Overall, the two methods share many of the same routes, with the machine-learning method tending to have slightly longer routes and covering more overall area than the ad-hoc method. Considering the lack of underlying knowledge concerning the order or starting/ending locations of the routes, the machine-learning method manages to mostly match the ad-hoc method. Recall, the ad-hoc method performs route consolidation for individual starting and ending locations (i.e., shovel and dump locations). Therefore, it is possible that the ad-hoc routes contain more common starting and ending locations than the machine learning method. The number of routes is also a tuning parameter in the machine-learning algorithm (i.e., the number of clusters), which is selected here to match the ad-hoc method as closely as possible.
We have presented two distinct methods for route consolidation using both physical modeling and machine learning, respectively. While taking very different approaches, the two methods tend to give similar routes. These results demonstrate the potential to apply machine learning to route consolidation. Critically, at each of the three steps involved in the machine-learning method, the routes continually improve. Furthermore, the machine-learning method is generalizable and can provide a more general way of performing route consolidation without using domain specific rules. Although the use case here focused on mine routes, it is easy to imagine how this method could be applied to a variety of alternative route consolidation problems in other fields. For example, this method could be used to suggest popular hiking or bike routes to tourists or those unfamiliar with a certain area or non-physical processes such as internet traffic routing.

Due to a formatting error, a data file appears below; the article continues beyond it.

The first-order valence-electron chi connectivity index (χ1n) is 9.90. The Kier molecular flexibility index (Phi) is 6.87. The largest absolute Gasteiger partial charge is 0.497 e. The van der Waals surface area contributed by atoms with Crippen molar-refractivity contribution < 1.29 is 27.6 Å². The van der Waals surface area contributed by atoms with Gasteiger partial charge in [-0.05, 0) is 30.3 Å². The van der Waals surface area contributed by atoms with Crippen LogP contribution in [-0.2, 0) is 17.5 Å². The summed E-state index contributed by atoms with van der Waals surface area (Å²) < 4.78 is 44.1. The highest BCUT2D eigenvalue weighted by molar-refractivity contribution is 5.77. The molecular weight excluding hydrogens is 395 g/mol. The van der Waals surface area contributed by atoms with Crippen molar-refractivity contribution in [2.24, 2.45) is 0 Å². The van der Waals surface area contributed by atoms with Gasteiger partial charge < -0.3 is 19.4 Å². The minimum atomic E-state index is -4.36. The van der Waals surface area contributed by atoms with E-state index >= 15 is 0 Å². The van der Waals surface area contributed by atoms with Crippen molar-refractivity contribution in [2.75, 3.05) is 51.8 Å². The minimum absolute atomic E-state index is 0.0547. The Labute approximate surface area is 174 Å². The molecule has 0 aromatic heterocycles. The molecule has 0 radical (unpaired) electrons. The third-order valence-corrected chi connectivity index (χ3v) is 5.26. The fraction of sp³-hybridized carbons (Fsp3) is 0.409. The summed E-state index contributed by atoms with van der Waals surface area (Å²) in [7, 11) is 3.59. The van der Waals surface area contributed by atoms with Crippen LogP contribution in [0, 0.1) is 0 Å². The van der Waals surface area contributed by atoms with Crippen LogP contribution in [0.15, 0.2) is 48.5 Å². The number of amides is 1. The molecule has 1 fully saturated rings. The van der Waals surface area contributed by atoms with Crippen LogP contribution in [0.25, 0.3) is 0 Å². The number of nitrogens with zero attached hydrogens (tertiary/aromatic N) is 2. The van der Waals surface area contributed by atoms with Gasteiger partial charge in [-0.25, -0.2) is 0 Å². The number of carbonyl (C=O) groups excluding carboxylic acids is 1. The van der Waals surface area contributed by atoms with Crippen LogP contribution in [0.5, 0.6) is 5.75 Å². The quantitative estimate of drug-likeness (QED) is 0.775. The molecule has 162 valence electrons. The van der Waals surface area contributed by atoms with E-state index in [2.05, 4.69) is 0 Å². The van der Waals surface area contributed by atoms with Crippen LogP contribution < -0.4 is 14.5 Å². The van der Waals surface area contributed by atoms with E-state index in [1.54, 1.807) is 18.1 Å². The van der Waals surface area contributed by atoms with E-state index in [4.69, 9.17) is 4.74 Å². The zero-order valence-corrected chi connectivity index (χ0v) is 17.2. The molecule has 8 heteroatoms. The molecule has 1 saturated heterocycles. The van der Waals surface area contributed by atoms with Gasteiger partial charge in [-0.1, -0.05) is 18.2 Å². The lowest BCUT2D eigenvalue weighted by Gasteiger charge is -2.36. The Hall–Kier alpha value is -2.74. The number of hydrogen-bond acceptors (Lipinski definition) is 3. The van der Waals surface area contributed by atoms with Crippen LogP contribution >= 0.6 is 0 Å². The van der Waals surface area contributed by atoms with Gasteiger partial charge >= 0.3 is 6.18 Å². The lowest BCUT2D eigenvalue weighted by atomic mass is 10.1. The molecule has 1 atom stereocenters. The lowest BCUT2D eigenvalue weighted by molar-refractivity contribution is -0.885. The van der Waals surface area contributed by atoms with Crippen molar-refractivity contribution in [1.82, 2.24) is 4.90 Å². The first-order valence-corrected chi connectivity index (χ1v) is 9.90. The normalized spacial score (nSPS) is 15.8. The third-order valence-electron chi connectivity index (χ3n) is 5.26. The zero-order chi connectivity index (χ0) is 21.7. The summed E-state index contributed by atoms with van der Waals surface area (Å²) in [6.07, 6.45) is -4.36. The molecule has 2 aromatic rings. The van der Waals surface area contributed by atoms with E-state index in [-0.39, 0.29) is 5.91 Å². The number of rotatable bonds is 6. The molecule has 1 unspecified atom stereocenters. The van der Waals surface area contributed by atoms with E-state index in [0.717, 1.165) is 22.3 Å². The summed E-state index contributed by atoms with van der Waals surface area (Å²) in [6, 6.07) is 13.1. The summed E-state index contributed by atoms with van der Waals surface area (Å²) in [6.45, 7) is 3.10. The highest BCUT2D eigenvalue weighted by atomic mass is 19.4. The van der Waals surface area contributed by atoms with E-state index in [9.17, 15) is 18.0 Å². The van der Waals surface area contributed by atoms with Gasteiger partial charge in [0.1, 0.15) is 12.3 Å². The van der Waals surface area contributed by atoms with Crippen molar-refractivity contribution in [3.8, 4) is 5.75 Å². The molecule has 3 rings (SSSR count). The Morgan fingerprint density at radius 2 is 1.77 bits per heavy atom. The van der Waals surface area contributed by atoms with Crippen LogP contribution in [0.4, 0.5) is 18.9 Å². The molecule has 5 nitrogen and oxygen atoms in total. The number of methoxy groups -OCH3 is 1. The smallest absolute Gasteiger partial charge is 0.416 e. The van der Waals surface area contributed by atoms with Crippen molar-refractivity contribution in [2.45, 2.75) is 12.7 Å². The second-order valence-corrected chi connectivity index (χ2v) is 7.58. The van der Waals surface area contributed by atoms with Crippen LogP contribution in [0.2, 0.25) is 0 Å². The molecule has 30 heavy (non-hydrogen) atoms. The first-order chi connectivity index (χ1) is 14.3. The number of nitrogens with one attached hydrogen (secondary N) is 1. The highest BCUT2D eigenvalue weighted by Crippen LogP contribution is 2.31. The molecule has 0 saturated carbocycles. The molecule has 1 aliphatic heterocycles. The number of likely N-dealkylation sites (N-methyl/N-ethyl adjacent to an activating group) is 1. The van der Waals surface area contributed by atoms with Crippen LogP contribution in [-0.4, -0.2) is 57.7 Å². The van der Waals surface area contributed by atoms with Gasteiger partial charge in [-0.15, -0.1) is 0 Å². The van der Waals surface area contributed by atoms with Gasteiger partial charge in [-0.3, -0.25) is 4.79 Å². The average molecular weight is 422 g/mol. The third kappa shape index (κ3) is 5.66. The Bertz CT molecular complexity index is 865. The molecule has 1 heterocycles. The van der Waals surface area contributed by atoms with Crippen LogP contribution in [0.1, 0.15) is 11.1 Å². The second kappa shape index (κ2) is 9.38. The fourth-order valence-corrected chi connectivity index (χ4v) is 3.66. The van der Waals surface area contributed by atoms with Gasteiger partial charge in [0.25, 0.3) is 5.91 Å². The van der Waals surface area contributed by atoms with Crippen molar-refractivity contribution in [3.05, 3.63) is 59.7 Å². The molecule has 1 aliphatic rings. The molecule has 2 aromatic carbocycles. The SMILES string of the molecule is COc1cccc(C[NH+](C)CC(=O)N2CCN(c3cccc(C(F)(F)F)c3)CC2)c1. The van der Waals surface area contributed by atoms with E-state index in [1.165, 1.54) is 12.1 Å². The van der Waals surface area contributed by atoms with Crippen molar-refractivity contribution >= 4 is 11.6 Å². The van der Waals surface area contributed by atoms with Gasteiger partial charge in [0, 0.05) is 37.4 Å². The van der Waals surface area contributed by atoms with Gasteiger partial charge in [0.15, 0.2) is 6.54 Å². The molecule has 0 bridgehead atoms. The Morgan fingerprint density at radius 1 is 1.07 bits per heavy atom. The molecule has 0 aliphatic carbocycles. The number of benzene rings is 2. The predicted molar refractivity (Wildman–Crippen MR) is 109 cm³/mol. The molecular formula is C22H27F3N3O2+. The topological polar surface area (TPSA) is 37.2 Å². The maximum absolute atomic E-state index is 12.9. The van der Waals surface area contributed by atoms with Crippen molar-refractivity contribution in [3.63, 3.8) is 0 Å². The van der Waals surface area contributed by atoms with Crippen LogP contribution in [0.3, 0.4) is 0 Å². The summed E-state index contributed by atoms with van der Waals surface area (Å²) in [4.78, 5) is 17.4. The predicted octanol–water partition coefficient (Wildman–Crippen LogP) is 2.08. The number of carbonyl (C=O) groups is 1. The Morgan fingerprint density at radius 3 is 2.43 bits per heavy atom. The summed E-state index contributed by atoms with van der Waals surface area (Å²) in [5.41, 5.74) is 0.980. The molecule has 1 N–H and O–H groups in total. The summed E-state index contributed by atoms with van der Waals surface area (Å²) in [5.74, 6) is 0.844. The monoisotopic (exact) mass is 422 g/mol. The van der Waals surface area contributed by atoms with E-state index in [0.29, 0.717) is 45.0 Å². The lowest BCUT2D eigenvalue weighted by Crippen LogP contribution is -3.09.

There are a variety of ways in which the machine-learning method could be improved. The most obvious improvement might include information about the order of the trips through either a data or modeling mechanism. For example, one potential path would be to apply a long short-term memory (LSTM) model to the problem. LSTM models are neural network models with an explicit mechanism for learning dependent sequences or dynamics. In natural language processing (NLP), LSTMs are often used to predict the next word in a sentence. A similar idea could be applied to the problem of route consolidation, by treating each of the segments as words and the trips as sentences.
Furthermore, it might also be possible to improve the results of the autoencoder by explicitly including information about the trips in the input/output data of the model. For this to be successful the model would have to learn starting and ending locations that go together in a way that produces sensible routes. Using such a method may produce routes that do not need to be post-processed towards the observed data.Li, Xiaolei, et al. "Traffic density-based discovery of hot routes in road networks." International Symposium on Spatial and Temporal Databases. Springer, Berlin, Heidelberg, 2007. Su, Han, et al. "Calibrating trajectory data for similarity-based analysis." Proceedings of the 2013 ACM SIGMOD international conference on management of data. 2013. Wang, Haozhou, et al. "An effectiveness study on trajectory similarity measures." Proceedings of the Twenty-Fourth Australasian Database Conference-Volume 137. Australian Computer Society, Inc., 2013. Froehlich, Jon, and John Krumm. Route prediction from trip observations. No. 2008-01-0201. SAE Technical Paper, 2008. Friedman, Jerome, Trevor Hastie, and Robert Tibshirani. The elements of statistical learning. Vol. 1. No. 10. New York: Springer series in statistics, 2001.